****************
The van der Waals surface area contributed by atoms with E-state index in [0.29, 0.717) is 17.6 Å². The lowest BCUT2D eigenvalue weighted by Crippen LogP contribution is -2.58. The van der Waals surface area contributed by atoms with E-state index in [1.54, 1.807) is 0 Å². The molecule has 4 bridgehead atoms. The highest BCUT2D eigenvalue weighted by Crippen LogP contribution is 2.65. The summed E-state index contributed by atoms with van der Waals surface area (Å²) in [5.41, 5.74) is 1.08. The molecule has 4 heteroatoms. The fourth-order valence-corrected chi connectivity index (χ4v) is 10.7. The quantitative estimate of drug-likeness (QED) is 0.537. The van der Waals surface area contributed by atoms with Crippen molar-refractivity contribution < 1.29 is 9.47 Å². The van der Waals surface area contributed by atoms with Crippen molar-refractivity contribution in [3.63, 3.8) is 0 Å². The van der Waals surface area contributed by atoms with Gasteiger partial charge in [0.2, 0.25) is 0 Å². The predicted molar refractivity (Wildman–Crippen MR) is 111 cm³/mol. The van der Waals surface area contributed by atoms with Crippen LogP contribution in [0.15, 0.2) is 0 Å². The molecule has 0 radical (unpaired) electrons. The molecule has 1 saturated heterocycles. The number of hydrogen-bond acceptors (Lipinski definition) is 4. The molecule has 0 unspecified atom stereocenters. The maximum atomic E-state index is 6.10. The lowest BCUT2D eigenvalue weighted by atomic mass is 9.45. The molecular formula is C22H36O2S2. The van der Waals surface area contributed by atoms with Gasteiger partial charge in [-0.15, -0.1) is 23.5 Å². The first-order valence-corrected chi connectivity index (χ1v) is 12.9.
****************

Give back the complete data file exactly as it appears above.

The van der Waals surface area contributed by atoms with E-state index in [0.29, 0.717) is 17.6 Å². The lowest BCUT2D eigenvalue weighted by Crippen LogP contribution is -2.58. The van der Waals surface area contributed by atoms with E-state index in [1.54, 1.807) is 0 Å². The molecule has 4 bridgehead atoms. The highest BCUT2D eigenvalue weighted by Crippen LogP contribution is 2.65. The summed E-state index contributed by atoms with van der Waals surface area (Å²) in [5.41, 5.74) is 1.08. The molecule has 4 heteroatoms. The fourth-order valence-corrected chi connectivity index (χ4v) is 10.7. The quantitative estimate of drug-likeness (QED) is 0.537. The van der Waals surface area contributed by atoms with Crippen molar-refractivity contribution < 1.29 is 9.47 Å². The van der Waals surface area contributed by atoms with Crippen molar-refractivity contribution in [3.63, 3.8) is 0 Å². The van der Waals surface area contributed by atoms with Gasteiger partial charge in [0.2, 0.25) is 0 Å². The predicted molar refractivity (Wildman–Crippen MR) is 111 cm³/mol. The van der Waals surface area contributed by atoms with Crippen LogP contribution in [0.15, 0.2) is 0 Å². The molecule has 0 radical (unpaired) electrons. The molecule has 1 saturated heterocycles. The number of hydrogen-bond acceptors (Lipinski definition) is 4. The molecule has 0 unspecified atom stereocenters. The maximum atomic E-state index is 6.10. The lowest BCUT2D eigenvalue weighted by atomic mass is 9.45. The molecular formula is C22H36O2S2. The van der Waals surface area contributed by atoms with Gasteiger partial charge in [-0.15, -0.1) is 23.5 Å². The first-order valence-corrected chi connectivity index (χ1v) is 12.9.